A year has passed since lockdown restrictions went into effect. The world was in a panic, and what steps we had to take to lessen this virus’s spread were not entirely known. Were masks and hand sanitizer all that was needed? Was self-isolation for some time the right step? These questions were difficult to answer when COVID-19 became more prominent in our day-to-day.
Social distancing and ultimately quarantining became the most probable way to stop the spread of the virus. Restaurants closed. Theatres shutdown. Office work was ceased until further notice – making working from home the norm. These societal changes had an impact on how everyone lives. While necessary and important, these changes led to a more sedentary lifestyle, potentially affecting your body. A sedentary, or inactive, lifestyle is among the leading causes for developing a cosmetic and potential medical concern that we’re very familiar with: varicose veins.
At The Vein Center of Florida & South Baldwin, we understand the physical toll that remaining in your house to stop this virus may have had on you. We applaud your determination and dedication to fight COVID-19 but encourage you to take the necessary steps to improve your overall health. If you have developed varicose veins or have noticed worsening of your veins over this past year, please contact us at 850-607-7570 or visit our contact page to schedule a consultation.
How Varicose Veins Develop
Veins are an integral part of your body. They help transport oxygen-depleted blood from your extremities back to your heart. Maintaining this constant flow is difficult to do alone for your veins, especially for the lower half of your body. Transporting blood from your legs requires an extra output of energy to work against the forces of gravity. Muscle contractions within your legs help exert this needed energy, which, essentially, act like pumps. But if you remain inactive for long periods, not moving your legs very often, it becomes more likely for your blood to not distribute throughout your body correctly.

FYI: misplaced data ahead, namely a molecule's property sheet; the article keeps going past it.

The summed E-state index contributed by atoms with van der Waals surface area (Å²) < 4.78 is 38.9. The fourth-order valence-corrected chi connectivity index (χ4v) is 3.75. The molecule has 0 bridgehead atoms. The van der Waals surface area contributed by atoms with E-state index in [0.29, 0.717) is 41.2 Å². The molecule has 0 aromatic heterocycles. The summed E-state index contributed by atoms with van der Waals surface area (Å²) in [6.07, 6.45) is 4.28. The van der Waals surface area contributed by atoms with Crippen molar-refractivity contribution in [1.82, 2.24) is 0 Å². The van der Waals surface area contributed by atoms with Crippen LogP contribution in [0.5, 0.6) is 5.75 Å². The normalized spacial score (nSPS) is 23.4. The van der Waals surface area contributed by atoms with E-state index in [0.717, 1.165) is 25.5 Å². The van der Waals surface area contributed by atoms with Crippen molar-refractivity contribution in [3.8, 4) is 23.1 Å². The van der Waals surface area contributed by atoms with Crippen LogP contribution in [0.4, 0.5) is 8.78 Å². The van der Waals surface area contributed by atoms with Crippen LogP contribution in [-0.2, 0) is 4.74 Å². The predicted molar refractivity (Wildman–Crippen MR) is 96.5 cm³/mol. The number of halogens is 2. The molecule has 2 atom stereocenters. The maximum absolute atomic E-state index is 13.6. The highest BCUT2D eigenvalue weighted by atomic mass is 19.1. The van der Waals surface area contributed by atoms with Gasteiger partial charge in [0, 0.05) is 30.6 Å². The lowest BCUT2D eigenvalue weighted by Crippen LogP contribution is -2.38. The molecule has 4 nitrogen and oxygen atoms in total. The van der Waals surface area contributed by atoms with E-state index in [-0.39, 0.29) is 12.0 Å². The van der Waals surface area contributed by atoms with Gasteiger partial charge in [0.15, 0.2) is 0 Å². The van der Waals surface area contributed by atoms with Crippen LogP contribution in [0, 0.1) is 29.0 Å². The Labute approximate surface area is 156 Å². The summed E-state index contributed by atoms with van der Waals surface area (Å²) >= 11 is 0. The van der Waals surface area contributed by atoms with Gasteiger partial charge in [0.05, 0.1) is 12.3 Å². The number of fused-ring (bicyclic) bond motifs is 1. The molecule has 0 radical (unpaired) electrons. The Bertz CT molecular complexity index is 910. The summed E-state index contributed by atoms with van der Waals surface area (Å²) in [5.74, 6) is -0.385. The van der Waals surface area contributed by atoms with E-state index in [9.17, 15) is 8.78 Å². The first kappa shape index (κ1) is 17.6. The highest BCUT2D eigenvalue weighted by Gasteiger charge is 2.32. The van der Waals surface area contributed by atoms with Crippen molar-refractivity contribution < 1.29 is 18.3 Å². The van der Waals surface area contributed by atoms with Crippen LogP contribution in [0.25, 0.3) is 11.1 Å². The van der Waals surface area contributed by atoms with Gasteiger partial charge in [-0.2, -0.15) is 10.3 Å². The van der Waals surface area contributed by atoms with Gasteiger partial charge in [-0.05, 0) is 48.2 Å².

While vein valves are in place to prevent blood from flowing backward, sometimes they can become damaged or weakened, which results in blood pooling within your vein walls. Your vein walls gradually build pressure and expand, causing them to protrude from your skin when blood pools. The result is varicose veins – twisted, enlarged veins that aren’t easy to look at and may signal a health concern.
How Does COVID Play a Role?
Lockdown restrictions imposed across the country have led many to begin living a sedentary lifestyle, which has contributed to varicose veins developing. Being allowed to work from home has made it so people can get straight out of bed and to the computer desk. Not watching movies at the theatre has made streaming services the go-to. Not being able to meet with friends for a drink or lunch has made restaurants virtually obsolete at times. These lifestyle changes have, among many things, led to less walking, meaning fewer muscle contractions in the legs and pooling of blood in the legs. Also, being at home this last year may have led to you picking up poor eating habits, leading to increased weight. Weight gain can put pressure on your vein walls, potentially causing more damage and increasing your risk for varicose veins.
What Happens If You Don’t Treat Varicose Veins?